Sjora Crew:

Lennart-Thanks for taking a chance on me. The boat was well prepared and capable.

Rob-It was great sailing with you. You ruled the foredeck well and I could always hear you! Just wished you had more stories to tell me at night in the ocean when I was having troubles staying awake!

Marion-Once again, your logistics support and planning was outstanding. I liked your mainsail trimming capabilities(we both were not afraid to let the traveller down) and wished we could have sailed the offshore legs together.

Bob-I saw you progress as the race went on and you gained confidence. You became a good spinnaker trimmer and with your "kung-fu" hands, you were a fast tailer.

Daragh-Your navigating duties, wind and currents analysis were outstanding. You kept us in the current flow and maximum VMG to the mark. Now if those darn helmsmen wouldn't be chasing lifts and headers....

Ole-You had Sjora pointing higher than anyone else. You also demonstrated how to "heave to" in big waves and wind. Even if you did not intend to!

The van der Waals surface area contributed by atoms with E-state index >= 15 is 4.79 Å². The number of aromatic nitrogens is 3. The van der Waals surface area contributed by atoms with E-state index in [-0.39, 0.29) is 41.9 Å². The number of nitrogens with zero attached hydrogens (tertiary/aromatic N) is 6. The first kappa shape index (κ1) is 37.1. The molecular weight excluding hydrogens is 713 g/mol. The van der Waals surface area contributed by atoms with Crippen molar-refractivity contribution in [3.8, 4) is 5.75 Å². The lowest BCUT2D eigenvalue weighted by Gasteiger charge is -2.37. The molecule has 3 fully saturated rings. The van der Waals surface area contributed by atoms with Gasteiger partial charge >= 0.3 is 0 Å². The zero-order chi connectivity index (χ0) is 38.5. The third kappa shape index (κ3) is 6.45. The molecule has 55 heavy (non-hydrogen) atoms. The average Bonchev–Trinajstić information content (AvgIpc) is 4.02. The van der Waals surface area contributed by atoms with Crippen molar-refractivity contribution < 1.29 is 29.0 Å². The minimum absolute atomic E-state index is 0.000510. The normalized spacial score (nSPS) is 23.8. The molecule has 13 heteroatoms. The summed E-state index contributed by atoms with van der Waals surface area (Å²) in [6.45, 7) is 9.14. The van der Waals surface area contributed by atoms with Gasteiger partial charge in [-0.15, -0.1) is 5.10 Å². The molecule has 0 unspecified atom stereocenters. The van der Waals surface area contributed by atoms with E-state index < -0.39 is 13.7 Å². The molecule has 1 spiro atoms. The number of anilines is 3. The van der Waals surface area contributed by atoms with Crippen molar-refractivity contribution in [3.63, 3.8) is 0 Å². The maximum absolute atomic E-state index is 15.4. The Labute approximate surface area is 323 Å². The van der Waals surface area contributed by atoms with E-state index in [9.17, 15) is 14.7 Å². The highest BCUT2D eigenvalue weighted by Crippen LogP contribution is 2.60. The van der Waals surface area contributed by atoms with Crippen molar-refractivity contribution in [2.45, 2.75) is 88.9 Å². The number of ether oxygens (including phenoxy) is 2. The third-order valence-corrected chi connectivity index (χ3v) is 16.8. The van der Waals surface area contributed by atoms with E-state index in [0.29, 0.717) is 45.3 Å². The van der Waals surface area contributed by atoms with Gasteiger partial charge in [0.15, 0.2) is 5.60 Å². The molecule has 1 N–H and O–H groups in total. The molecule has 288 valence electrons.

Don-We did not click, but you made good lunches.

The finish at Nanaimo.

The crew of Sjora in Nanaimo. Lennart(in the front middle), Left to right: Ole, Daragh, Don, Rob, Bob, Me. Marion sailed with us to Winter Harbor and is not in the photo.

Sunday, June 19, 2011

Van Isle 360 Race- Leg 9 Ucluelet to Victoria and another layday.

Leg 9 was a 100NM leg from Ucuelet to Victoria starting at 0900 on Wednesday. Much of this leg follows the return portion of a Switsure Race and I suspect most of the fleet was hoping for a downwind ride instead of the persistent head winds we had encountered.

The start was off Amphitrite Pt and is set between the point and a buoy offshore. The line is very skewed and we were forced out of the buoy end twice before we got started. Once started, we set the heavy spinnaker and had a great downwind run, once hitting 11 knots.As we started entering the Strait of Juan de Fuca, the winds lightened and started becoming more westerly. We were then headed down the straits with a nice reach. The wind lightened some more and we changed to the 3/4 oz chute.